Alice Roberts It's the rutting season. From Richmond Park to the Isle of Rum, red deer hinds will be gathering, and the stags that have spent the past 10 months minding their own business in bachelor groups are back in town, with one thing on their minds. A mature male that has netted himself a harem is very dedicated. He practically stops eating, focusing instead on keeping his hinds near and his competitors at bay. If you're a red deer stag, one of the ways you make sure that your adversaries know you mean business – and that you're big – is roaring. And you don't let up. You can keep roaring all day, and through the night too, twice a minute, if necessary. While female red deer prefer the deeper roars of larger stags, roaring also appears to be part of how stags size one another up, before deciding whether or not to get engaged in a full-on physical fight. Most confrontations are settled without locking antlers. In male red and fallow deer, the voicebox or larynx is very low in the throat – and gets even lower when they roar. Strap-like muscles that attach to the larynx contract to drag it down towards the breastbone – lengthening the vocal tract and deepening the stag's roar. Deepening the voice exaggerates body size. Over generations, stags with deeper roars presumably had more reproductive success, so the position of the larynx moved lower and lower in the neck. When a red deer stag roars his larynx is pulled down so far that it contacts the front of his breastbone – it couldn't get any lower. In human evolution, much is made of the low position of the larynx in the neck. So much, in fact, that it has been considered to be a uniquely human trait, and intrinsically linked to that other uniquely human trait: spoken language. But if red and fallow deer also have low larynges, that means, first, that we're not as unusual as we like to think we are, and second, that there could be other reasons – that are nothing to do with speaking – for having a descended larynx. © 2013 Guardian News and Media Limited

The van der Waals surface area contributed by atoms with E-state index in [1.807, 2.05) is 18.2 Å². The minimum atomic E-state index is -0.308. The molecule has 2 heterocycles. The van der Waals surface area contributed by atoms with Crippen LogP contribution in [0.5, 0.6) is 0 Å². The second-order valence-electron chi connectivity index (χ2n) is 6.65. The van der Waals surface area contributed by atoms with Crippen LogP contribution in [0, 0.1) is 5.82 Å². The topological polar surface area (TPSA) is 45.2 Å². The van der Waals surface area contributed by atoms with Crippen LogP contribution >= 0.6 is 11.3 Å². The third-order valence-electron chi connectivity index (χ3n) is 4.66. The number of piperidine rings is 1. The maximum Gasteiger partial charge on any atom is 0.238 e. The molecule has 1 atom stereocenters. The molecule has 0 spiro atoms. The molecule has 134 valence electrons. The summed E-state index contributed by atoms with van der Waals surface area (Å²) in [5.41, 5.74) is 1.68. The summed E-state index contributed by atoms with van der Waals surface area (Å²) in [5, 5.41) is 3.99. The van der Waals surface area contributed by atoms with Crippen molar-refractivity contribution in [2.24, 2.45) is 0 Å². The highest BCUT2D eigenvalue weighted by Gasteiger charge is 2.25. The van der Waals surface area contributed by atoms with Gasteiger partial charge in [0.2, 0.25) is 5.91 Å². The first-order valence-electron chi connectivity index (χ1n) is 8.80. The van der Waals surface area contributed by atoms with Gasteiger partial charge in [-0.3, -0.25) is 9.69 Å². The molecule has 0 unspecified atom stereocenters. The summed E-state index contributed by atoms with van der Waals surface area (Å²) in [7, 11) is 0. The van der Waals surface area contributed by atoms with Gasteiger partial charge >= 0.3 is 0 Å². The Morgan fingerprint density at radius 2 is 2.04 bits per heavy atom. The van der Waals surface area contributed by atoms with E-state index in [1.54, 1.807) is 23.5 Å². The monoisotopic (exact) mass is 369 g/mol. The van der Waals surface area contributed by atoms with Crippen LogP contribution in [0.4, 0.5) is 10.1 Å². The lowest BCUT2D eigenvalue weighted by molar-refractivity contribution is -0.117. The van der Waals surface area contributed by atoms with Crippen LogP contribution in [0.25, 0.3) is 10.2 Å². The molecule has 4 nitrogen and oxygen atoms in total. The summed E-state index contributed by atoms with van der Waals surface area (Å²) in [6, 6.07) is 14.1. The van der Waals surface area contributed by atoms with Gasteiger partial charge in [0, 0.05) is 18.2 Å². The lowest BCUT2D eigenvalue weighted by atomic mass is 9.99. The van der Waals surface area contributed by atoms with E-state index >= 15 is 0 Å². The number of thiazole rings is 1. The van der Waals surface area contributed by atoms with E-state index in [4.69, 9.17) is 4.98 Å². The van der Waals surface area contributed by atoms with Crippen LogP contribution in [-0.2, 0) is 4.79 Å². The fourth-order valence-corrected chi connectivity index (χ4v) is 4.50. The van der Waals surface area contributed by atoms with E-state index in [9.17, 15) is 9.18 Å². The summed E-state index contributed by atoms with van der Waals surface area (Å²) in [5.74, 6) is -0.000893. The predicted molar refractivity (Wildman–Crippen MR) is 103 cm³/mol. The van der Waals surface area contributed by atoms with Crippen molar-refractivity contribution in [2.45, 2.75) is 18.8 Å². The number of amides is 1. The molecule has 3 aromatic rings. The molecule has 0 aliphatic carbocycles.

By EILEEN POLLACK Last summer, researchers at Yale published a study proving that physicists, chemists and biologists are likely to view a young male scientist more favorably than a woman with the same qualifications. Presented with identical summaries of the accomplishments of two imaginary applicants, professors at six major research institutions were significantly more willing to offer the man a job. If they did hire the woman, they set her salary, on average, nearly $4,000 lower than the man’s. Surprisingly, female scientists were as biased as their male counterparts. The new study goes a long way toward providing hard evidence of a continuing bias against women in the sciences. Only one-fifth of physics Ph.D.’s in this country are awarded to women, and only about half of those women are American; of all the physics professors in the United States, only 14 percent are women. The numbers of black and Hispanic scientists are even lower; in a typical year, 13 African-Americans and 20 Latinos of either sex receive Ph.D.’s in physics. The reasons for those shortages are hardly mysterious — many minority students attend secondary schools that leave them too far behind to catch up in science, and the effects of prejudice at every stage of their education are well documented. But what could still be keeping women out of the STEM fields (“STEM” being the current shorthand for “science, technology, engineering and mathematics”), which offer so much in the way of job prospects, prestige, intellectual stimulation and income? As one of the first two women to earn a bachelor of science degree in physics from Yale — I graduated in 1978 — this question concerns me deeply. I attended a rural public school whose few accelerated courses in physics and calculus I wasn’t allowed to take because, as my principal put it, “girls never go on in science and math.” Angry and bored, I began reading about space and time and teaching myself calculus from a book. When I arrived at Yale, I was woefully unprepared. The boys in my introductory physics class, who had taken far more rigorous math and science classes in high school, yawned as our professor sped through the material, while I grew panicked at how little I understood. The only woman in the room, I debated whether to raise my hand and expose myself to ridicule, thereby losing track of the lecture and falling further behind. © 2013 The New York Times Company